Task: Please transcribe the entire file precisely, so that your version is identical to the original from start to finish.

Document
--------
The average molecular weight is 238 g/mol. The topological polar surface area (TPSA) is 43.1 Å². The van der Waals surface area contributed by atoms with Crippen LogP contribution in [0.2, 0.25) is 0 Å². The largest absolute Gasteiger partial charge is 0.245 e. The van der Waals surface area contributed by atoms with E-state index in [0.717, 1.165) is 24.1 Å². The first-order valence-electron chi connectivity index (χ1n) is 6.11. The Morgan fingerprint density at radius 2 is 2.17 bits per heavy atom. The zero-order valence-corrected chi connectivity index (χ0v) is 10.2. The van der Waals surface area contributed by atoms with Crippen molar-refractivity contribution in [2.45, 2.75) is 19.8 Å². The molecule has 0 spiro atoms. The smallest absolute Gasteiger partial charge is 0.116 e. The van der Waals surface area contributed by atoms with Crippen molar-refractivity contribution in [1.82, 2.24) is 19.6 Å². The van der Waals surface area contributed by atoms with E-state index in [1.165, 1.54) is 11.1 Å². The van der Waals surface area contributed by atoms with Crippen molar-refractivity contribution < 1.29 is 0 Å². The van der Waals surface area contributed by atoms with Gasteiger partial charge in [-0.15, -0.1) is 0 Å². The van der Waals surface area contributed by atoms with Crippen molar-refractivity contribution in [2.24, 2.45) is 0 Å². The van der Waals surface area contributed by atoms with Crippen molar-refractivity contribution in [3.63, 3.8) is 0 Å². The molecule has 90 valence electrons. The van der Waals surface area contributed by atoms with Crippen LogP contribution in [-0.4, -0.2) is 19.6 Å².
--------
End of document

The average molecular weight is 238 g/mol. The topological polar surface area (TPSA) is 43.1 Å². The van der Waals surface area contributed by atoms with Crippen LogP contribution in [0.2, 0.25) is 0 Å². The largest absolute Gasteiger partial charge is 0.245 e. The van der Waals surface area contributed by atoms with E-state index in [0.717, 1.165) is 24.1 Å². The first-order valence-electron chi connectivity index (χ1n) is 6.11. The Morgan fingerprint density at radius 2 is 2.17 bits per heavy atom. The zero-order valence-corrected chi connectivity index (χ0v) is 10.2. The van der Waals surface area contributed by atoms with Crippen molar-refractivity contribution in [2.45, 2.75) is 19.8 Å². The molecule has 0 spiro atoms. The smallest absolute Gasteiger partial charge is 0.116 e. The van der Waals surface area contributed by atoms with Crippen molar-refractivity contribution in [1.82, 2.24) is 19.6 Å². The van der Waals surface area contributed by atoms with E-state index in [1.165, 1.54) is 11.1 Å². The van der Waals surface area contributed by atoms with Crippen molar-refractivity contribution < 1.29 is 0 Å². The van der Waals surface area contributed by atoms with Gasteiger partial charge in [-0.15, -0.1) is 0 Å². The van der Waals surface area contributed by atoms with Crippen molar-refractivity contribution in [2.24, 2.45) is 0 Å². The van der Waals surface area contributed by atoms with Crippen molar-refractivity contribution in [3.63, 3.8) is 0 Å². The molecule has 90 valence electrons. The van der Waals surface area contributed by atoms with Crippen LogP contribution in [-0.4, -0.2) is 19.6 Å².